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Non-profit helping Detroit homeless to lose 40% of annual funding

A homeless man next to a garbage bag under a tree
Flickr/Elvert Barnes
UCHC serves mostly people facing eviction, while HUD is prioritizing aid to the "hardcore homeless."

A Detroit non-profit that helps people who are homeless or facing eviction is losing a major chunk of its funding.

Ted Phillips, director of United Community Housing Coalition, says the Department of Housing and Urban development (HUD) isn’t renewing two grants UCHC relies on for 40% of its annual funding.

“We’ve had a housing placement program the entire time that I’ve been here since 1986. And the thought of that being lost is just devastating,” Phillips said.

The group helps about 1,000 homeless people in Detroit each year, though Phillips said the need in the city is much greater.

“And I just don’t see any other support for them that’s available out there,” he said. “Where do we tell them to turn to? And I don’t get any answers on that because there clearly isn’t anyone else doing the type of work that we do.”

UCHC helps people navigate a confusing and sometimes predatory real estate landscape in Detroit. UCHC counsels people to find housing legitimately owned by honest landlords. UCHC will inspect the housing, verify landlord ownership and often provide some sort of financial assistance for people to get into a new home.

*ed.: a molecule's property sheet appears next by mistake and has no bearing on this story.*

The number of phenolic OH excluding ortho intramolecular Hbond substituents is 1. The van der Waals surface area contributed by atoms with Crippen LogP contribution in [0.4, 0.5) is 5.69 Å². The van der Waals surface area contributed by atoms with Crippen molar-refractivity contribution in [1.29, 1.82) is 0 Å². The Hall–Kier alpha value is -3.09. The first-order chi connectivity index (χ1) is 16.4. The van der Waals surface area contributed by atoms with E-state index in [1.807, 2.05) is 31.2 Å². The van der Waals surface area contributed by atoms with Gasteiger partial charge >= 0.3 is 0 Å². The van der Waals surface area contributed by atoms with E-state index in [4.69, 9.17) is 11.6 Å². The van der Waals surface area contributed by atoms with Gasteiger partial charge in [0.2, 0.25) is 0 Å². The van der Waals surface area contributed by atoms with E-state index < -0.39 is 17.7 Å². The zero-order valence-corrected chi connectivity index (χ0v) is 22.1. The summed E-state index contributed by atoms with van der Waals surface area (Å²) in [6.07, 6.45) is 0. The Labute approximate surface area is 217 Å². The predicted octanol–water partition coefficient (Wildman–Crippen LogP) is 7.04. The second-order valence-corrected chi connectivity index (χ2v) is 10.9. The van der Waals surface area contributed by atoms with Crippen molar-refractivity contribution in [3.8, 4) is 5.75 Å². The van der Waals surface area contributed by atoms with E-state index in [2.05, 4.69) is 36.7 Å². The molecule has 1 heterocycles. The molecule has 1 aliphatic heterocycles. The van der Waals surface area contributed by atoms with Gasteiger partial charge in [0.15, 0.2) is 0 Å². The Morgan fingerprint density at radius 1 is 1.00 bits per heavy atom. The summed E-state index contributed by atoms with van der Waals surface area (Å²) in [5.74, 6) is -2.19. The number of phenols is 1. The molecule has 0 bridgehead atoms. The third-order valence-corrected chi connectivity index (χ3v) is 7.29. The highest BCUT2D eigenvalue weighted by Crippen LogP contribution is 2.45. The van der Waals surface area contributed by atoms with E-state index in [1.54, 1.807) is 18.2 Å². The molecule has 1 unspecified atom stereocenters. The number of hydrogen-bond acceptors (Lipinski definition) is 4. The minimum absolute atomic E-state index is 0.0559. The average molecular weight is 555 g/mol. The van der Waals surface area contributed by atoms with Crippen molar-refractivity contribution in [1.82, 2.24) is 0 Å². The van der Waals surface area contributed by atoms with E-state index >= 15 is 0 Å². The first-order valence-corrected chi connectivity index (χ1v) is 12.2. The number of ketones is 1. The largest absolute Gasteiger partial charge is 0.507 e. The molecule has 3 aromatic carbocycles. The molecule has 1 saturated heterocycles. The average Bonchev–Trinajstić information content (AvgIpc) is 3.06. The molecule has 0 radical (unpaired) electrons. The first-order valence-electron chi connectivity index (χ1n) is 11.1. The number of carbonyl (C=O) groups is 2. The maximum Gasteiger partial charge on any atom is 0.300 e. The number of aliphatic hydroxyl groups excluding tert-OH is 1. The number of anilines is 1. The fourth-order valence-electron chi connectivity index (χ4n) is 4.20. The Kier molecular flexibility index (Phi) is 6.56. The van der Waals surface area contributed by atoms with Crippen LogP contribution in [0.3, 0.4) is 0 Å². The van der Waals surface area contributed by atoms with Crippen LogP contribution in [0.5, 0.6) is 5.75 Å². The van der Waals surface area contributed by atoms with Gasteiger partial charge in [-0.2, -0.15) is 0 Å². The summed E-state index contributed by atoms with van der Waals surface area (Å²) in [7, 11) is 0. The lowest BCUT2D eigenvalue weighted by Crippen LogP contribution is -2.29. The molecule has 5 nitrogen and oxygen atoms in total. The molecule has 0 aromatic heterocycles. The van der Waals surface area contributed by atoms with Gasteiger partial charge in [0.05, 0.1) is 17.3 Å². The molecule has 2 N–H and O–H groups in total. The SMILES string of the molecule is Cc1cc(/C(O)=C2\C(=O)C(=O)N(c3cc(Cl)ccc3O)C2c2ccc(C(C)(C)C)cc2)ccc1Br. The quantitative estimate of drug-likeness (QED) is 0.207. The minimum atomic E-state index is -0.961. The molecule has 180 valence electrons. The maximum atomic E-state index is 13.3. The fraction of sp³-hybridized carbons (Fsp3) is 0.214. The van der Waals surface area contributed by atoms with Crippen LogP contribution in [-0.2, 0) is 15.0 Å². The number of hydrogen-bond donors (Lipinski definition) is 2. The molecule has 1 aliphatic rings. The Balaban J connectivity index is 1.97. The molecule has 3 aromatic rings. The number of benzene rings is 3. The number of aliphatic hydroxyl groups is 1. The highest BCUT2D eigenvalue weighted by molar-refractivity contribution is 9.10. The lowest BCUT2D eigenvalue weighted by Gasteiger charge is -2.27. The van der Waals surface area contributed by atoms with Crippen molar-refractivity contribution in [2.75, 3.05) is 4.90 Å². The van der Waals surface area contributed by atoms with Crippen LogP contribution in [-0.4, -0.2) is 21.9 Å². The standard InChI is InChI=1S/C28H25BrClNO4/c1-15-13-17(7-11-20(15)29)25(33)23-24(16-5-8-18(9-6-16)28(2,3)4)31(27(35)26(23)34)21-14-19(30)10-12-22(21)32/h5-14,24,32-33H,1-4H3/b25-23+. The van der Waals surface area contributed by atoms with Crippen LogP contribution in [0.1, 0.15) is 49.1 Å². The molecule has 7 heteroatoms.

UCHC also provides some job placement services and GED classes, according to Phillips. HUD classifies the kind of counsel that UCHC provides people who are facing near eviction as supportive services. Phillips says HUD is prioritizing resources toward efforts to provide housing to people who are “hardcore homeless,” living on the streets. 

“Given that we’re sort of the last bastion for people who are about to be evicted... that seems to be very short-sighted,” Phillips said. “The biggest population we service are those that are facing an eviction and are going to be much worse off if we don’t intervene.”

Phillips said UCHC is appealing the decision by HUD, but the timeline isn’t clear. To prepare for a likely loss of a major funding source, Phillips said UCHC has already made some layoffs and is looking at other ways to save money.

Tyler Scott is the weekend afternoon host at Michigan Radio, though you can often hear him filling in at other times during the week. Tyler started in radio at age 18, as a board operator at WMLM 1520AM in Alma, Michigan, where he later became host of The Morning Show.